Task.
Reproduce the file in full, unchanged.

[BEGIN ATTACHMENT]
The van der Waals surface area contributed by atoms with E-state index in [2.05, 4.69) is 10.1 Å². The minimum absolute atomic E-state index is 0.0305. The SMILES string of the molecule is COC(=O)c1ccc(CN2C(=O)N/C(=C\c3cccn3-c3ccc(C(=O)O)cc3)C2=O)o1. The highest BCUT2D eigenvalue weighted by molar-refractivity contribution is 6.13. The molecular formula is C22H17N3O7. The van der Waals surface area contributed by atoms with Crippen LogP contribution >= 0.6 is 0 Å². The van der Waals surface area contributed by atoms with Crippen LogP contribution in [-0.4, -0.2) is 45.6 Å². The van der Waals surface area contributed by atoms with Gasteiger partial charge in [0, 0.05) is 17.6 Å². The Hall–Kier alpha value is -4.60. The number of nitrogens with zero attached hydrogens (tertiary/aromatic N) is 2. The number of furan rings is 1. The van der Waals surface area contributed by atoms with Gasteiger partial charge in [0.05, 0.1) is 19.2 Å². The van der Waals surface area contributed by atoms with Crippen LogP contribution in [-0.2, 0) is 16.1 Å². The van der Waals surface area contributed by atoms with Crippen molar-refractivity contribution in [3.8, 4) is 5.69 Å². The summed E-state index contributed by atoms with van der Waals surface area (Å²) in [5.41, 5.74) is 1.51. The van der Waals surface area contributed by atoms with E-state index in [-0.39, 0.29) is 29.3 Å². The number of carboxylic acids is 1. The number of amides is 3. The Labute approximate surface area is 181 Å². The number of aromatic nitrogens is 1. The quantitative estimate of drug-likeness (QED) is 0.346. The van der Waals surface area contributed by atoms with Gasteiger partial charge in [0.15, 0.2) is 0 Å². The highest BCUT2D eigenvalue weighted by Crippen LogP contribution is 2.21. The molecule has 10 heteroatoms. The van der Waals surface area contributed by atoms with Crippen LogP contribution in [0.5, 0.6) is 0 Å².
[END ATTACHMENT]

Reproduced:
The van der Waals surface area contributed by atoms with E-state index in [2.05, 4.69) is 10.1 Å². The minimum absolute atomic E-state index is 0.0305. The SMILES string of the molecule is COC(=O)c1ccc(CN2C(=O)N/C(=C\c3cccn3-c3ccc(C(=O)O)cc3)C2=O)o1. The highest BCUT2D eigenvalue weighted by molar-refractivity contribution is 6.13. The molecular formula is C22H17N3O7. The van der Waals surface area contributed by atoms with Crippen LogP contribution >= 0.6 is 0 Å². The van der Waals surface area contributed by atoms with Crippen LogP contribution in [-0.4, -0.2) is 45.6 Å². The van der Waals surface area contributed by atoms with Gasteiger partial charge in [0, 0.05) is 17.6 Å². The Hall–Kier alpha value is -4.60. The number of nitrogens with zero attached hydrogens (tertiary/aromatic N) is 2. The number of furan rings is 1. The van der Waals surface area contributed by atoms with Gasteiger partial charge in [0.05, 0.1) is 19.2 Å². The van der Waals surface area contributed by atoms with Crippen LogP contribution in [-0.2, 0) is 16.1 Å². The van der Waals surface area contributed by atoms with Crippen molar-refractivity contribution in [3.8, 4) is 5.69 Å². The summed E-state index contributed by atoms with van der Waals surface area (Å²) in [5.41, 5.74) is 1.51. The van der Waals surface area contributed by atoms with E-state index in [-0.39, 0.29) is 29.3 Å². The number of carboxylic acids is 1. The number of amides is 3. The Labute approximate surface area is 181 Å². The number of aromatic nitrogens is 1. The quantitative estimate of drug-likeness (QED) is 0.346. The van der Waals surface area contributed by atoms with Gasteiger partial charge in [0.15, 0.2) is 0 Å². The highest BCUT2D eigenvalue weighted by Crippen LogP contribution is 2.21. The molecule has 10 heteroatoms. The van der Waals surface area contributed by atoms with Crippen LogP contribution in [0.5, 0.6) is 0 Å².